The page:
Dear Dr. Archer,
I’m a girl and I was in a relationship with a girl. The problem was that I did not have any feelings for her, but I couldn't end the relationship. Finally, after a while, I confessed I just did not care for her and she left.
Sooooo, I decided to alter the way I felt about her by constantly thinking positive thoughts about her. I had given rise to all the necessary feelings and attributes of a love stricken person who wanted her beloved to come back. All my thought processes were directed towards reviving this relationship, though my heart said, "no, no, no!”.
I considered my actions and thinking to be normal, and expected my heart to change at some point in time. I knew I was disturbing myself, because thoughts raced through my mind and my head ached massively, but I could not control it.
One day I found my mind totally detached from my sentiments. I went to a psychiatrist, who prescribed antidepressants and sleeping pills. I've been taking them for a year and a half, and though the severity has lessened, I'm not cured. But, I have developed a clearer picture of things.
Now I suffer from uncontrolled obsessive thoughts. It's like a surge of some external energy is choking my throat, pressing on my chest, hitting my head and my rational side is giving way to all types of obsessive thoughts. They continue to play in the back of my mind like a radio in an uncontrolled manner.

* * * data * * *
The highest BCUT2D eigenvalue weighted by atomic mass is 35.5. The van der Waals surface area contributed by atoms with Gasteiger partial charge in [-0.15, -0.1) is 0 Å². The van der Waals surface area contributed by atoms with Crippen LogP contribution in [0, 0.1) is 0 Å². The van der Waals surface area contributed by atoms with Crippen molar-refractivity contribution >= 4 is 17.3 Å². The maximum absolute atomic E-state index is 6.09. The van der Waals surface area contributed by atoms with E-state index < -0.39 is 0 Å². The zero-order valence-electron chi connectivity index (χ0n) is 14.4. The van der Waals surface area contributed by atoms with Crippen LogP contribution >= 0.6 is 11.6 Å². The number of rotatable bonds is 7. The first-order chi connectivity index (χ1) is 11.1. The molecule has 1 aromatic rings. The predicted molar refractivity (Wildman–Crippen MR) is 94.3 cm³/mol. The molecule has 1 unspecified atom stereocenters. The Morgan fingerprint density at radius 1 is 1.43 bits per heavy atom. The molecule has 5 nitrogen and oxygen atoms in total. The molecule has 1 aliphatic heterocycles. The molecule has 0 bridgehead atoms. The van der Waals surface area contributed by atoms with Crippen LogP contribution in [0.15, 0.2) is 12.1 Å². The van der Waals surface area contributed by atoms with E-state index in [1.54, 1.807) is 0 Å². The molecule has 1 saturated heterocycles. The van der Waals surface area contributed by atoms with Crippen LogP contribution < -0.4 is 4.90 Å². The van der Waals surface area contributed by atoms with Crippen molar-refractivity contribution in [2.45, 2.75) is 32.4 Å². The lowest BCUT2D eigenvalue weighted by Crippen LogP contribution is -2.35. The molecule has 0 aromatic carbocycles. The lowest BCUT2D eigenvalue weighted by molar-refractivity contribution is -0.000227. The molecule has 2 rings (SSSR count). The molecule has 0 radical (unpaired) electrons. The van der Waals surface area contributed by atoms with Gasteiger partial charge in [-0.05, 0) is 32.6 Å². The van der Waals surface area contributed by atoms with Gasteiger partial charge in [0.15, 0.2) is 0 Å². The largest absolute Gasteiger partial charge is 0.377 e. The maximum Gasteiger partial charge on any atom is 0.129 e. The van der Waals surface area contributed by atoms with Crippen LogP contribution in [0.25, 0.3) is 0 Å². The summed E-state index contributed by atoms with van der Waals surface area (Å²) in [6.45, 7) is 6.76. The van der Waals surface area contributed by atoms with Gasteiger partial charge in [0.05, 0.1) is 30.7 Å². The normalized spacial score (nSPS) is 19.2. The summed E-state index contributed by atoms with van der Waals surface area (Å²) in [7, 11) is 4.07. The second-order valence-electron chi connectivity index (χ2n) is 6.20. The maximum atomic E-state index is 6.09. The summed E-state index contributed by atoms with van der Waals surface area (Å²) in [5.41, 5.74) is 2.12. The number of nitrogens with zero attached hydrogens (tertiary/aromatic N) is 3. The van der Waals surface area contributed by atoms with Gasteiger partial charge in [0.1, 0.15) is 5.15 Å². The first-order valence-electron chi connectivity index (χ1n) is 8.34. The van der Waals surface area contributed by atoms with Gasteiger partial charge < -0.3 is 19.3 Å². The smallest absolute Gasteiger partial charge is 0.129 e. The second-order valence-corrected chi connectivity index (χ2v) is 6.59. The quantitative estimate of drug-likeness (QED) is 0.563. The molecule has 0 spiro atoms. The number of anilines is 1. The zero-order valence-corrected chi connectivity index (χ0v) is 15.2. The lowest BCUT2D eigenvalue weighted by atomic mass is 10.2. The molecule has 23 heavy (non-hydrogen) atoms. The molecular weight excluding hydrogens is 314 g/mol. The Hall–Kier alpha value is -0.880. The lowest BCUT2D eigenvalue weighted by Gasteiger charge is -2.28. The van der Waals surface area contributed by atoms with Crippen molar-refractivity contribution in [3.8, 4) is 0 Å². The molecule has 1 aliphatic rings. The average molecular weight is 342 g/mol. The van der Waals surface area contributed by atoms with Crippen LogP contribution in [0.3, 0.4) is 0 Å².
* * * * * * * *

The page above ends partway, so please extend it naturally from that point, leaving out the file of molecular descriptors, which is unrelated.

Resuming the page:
In a relaxed state, I'm not troubled. However, any form of mental excitement triggers the energy, and I slowly find myself getting lost. What is this medical condition called? Will I be fully cured? I've been taking meds for the past year and a half. Thank you, if you reply.
First of all, this girl you are fixated on is NOT the problem here. You are fixated on her, but this is a symptom of an underlying problem and has nothing to do with her. This is about you.
A healthy mind copes with changes, choices, traumas and losses that are a normal part of life. When mentally healthy you learn to accept, understand and cope with life's challenges, and make the most of your circumstances and then move on, learning from the process.
Mental illnesses are complex, Shaon. You may have depression, you might be suffering from anxiety, or OCD or perhaps even bipolar disorder. Any of these can be a major obstacle in achieving a healthy frame of mind, and can cause obsessive thoughts. The only way to firmly determine your diagnosis, however, is to have a one-on-one with a psychiatrist.
If you have not told your doctor everything you've told me, then I suggest you do so now. If you're not happy with the results, or if you feel something else is going on, then by all means get a second or even third opinion.
You want a doctor you like and trust, who you can work closely with. Good luck.